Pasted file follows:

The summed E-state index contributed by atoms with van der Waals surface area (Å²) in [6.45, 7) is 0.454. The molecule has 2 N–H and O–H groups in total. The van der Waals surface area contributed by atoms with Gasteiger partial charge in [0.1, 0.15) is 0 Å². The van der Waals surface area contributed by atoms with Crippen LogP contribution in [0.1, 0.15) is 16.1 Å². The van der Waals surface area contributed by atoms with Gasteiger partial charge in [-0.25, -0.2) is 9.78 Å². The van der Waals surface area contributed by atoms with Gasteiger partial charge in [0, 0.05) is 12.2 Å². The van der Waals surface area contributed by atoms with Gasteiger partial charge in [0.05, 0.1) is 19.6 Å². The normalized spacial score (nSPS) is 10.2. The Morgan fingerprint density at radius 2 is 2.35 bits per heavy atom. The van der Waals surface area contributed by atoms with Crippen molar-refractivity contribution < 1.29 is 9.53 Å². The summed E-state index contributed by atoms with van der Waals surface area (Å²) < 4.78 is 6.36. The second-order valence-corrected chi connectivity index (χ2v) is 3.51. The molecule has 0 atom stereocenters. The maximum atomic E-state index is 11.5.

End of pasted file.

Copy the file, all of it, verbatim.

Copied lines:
The summed E-state index contributed by atoms with van der Waals surface area (Å²) in [6.45, 7) is 0.454. The molecule has 2 N–H and O–H groups in total. The van der Waals surface area contributed by atoms with Gasteiger partial charge in [0.1, 0.15) is 0 Å². The van der Waals surface area contributed by atoms with Crippen LogP contribution in [0.1, 0.15) is 16.1 Å². The van der Waals surface area contributed by atoms with Gasteiger partial charge in [-0.25, -0.2) is 9.78 Å². The van der Waals surface area contributed by atoms with Gasteiger partial charge in [0, 0.05) is 12.2 Å². The van der Waals surface area contributed by atoms with Gasteiger partial charge in [0.05, 0.1) is 19.6 Å². The normalized spacial score (nSPS) is 10.2. The Morgan fingerprint density at radius 2 is 2.35 bits per heavy atom. The van der Waals surface area contributed by atoms with Crippen molar-refractivity contribution < 1.29 is 9.53 Å². The summed E-state index contributed by atoms with van der Waals surface area (Å²) < 4.78 is 6.36. The second-order valence-corrected chi connectivity index (χ2v) is 3.51. The molecule has 0 atom stereocenters. The maximum atomic E-state index is 11.5.